Georgia Camden County Probate Judge Shirley Wise has pleaded guilty to three felony charges and resigned her judgeship this week — the state’s eighth jurist to leave office for misconduct. What is astonishing is the decision to allow Wise to avoid any jail time given her confession to theft by taking, theft by deception, and violation of her oath of office.
Wise, 56, accepted a plea agreement offered by special prosecutor Brian M. Rickman, to serve seven years on probation on the theft counts and five years’ probation on the violation of oath of office count — to be served concurrently. She will also pay a $1,000 fine and make $5,500 restitution to the county. That is a remarkably generous deal given the allegations originally brought against her.
Rickman insists that the plea was motivated in part because Probate Judge Martin Gillette was deemed the victim in the case and refused to assist the prosecution, Gillette was considered the victim because some of the fees that Wise took should have gone to Gillette. However, he refused to help the prosecution and did not want Wise charged. I fail to understand why a public corruption case would turn on whether another judge is willing to cooperate with prosecutors. It is equally remarkable to read about a judge refusing to assist the state in the prosecution.
The allegations against Wise are extremely serious. The prosecutors insist that Probate Court employee Patsy Kennedy was hired to reorganize the office’s vital records vault to increase the capacity. Between May 2009 and August 2010, Kennedy did the work and billed the county $11,250 as a contractor. Wise allegedly got $5,500 of the money paid to Kennedy. That is an astonishing criminal act for a judge and people routinely go to jail for stealing a fraction of that value.
Wise is accused of inducing the submission of false invoices for the kickbacks. She also instructed a court employee forge Gillette’s signature on a documents and in another case to cut Gillette’s signature from a document and affix it to another document.
She is also accused of accepting cash payments for vital record filings and keeping the money. She was accused of later shredding or destroying the original receipts that were evidence of the payments.
I am flabbergasted that no jail time was required for such corruption. I am also shocked by the position of Gillette who will continue as a judge. He seemed entirely unaffected by the range of criminal conduct alleged in the case and unconcerned by the implications of a judge refusing to assist the prosecution. He stated “I lost my chief clerk, I lost my assistant judge, I lost my election manager, I lost my chief [vital records] register all at one lick.’’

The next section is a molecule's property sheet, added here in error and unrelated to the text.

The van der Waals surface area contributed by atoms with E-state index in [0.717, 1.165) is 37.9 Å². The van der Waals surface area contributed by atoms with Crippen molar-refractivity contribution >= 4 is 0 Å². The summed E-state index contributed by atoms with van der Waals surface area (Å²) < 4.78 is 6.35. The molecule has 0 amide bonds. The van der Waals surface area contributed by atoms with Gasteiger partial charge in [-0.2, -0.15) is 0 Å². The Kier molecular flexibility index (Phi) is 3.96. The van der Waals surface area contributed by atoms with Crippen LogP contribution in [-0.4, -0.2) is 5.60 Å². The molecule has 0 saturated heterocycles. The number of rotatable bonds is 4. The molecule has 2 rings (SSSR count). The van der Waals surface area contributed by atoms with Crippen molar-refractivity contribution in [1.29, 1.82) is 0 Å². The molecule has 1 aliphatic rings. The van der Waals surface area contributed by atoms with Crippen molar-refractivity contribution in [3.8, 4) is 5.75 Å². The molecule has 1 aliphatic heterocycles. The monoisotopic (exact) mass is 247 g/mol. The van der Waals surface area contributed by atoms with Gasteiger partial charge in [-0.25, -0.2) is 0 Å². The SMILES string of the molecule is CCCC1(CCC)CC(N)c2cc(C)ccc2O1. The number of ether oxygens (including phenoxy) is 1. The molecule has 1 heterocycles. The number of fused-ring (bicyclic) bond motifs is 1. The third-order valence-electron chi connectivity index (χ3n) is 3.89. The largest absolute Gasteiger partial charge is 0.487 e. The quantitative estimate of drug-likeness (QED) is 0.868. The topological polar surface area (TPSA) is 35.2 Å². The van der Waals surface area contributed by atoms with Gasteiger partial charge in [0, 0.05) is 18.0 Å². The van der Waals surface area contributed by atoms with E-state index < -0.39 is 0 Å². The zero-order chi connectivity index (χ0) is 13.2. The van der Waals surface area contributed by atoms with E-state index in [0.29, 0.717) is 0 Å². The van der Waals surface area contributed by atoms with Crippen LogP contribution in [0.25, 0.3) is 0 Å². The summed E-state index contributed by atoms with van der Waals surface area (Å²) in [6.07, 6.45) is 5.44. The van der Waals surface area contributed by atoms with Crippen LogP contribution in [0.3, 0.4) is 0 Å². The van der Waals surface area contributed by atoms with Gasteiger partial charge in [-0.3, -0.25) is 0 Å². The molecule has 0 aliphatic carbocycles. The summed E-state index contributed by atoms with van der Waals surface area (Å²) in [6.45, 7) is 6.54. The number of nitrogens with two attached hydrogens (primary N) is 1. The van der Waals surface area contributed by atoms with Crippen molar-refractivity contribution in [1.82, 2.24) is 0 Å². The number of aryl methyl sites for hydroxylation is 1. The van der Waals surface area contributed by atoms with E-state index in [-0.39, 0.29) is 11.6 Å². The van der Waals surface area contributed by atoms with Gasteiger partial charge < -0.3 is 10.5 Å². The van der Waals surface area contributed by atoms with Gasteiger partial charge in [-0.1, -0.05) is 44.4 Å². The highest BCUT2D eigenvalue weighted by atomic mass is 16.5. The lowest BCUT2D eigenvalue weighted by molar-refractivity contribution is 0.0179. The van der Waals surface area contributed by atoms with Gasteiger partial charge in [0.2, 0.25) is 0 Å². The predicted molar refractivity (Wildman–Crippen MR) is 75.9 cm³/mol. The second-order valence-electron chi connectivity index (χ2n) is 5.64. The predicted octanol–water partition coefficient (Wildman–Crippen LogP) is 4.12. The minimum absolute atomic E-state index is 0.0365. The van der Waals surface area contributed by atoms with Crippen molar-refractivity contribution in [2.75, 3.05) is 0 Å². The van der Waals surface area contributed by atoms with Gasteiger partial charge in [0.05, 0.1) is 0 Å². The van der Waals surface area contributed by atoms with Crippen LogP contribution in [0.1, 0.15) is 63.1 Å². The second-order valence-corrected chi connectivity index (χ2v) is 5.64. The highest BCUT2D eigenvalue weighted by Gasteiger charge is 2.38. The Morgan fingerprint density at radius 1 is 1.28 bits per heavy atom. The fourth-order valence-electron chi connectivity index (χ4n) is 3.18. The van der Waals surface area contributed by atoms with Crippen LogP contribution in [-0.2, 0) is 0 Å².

Gillette has a long history with Wise, who he hired to work as chief clerk the day he took office 20 years ago. He called her work “excellent.” Well, except for that little kickback thing, I assume.
As for Wise, her lawyer insisted that she pleaded guilty out of concern for the taxpayer and “did this for the mitigation of expenses to Camden County and taxpayers.” Given the generosity of this plea, I would have thought it was to avoid a long jail sentence.
Both Gillette and Rickman have much to explain in the case. I do not blame Wise’s lawyer for securing a great deal or Wise in accepting it. I just fail to understand why it was offered or how a sitting judge could refuse to cooperate with prosecutors in a judicial corruption case regardless of his personal feelings. I do not understand why Gillette believed no charges should be brought in the case given Wise’s confession and the facts cited in the charges. Either she accepted kickbacks or did not. If she did, I cannot understand how a sitting judge could refuse to cooperate as suggested by Rickman.
The case creates a serious problem of the appearance of favoritism when prosecutors seek jail terms for thieves in cases involving a few hundred dollars while a judge guilty of kickbacks worth thousands is allowed to avoid any jail time. Stealing a flat screen television involves far less planning than a kickback scheme coupled with alleged forgery and destruction of evidence.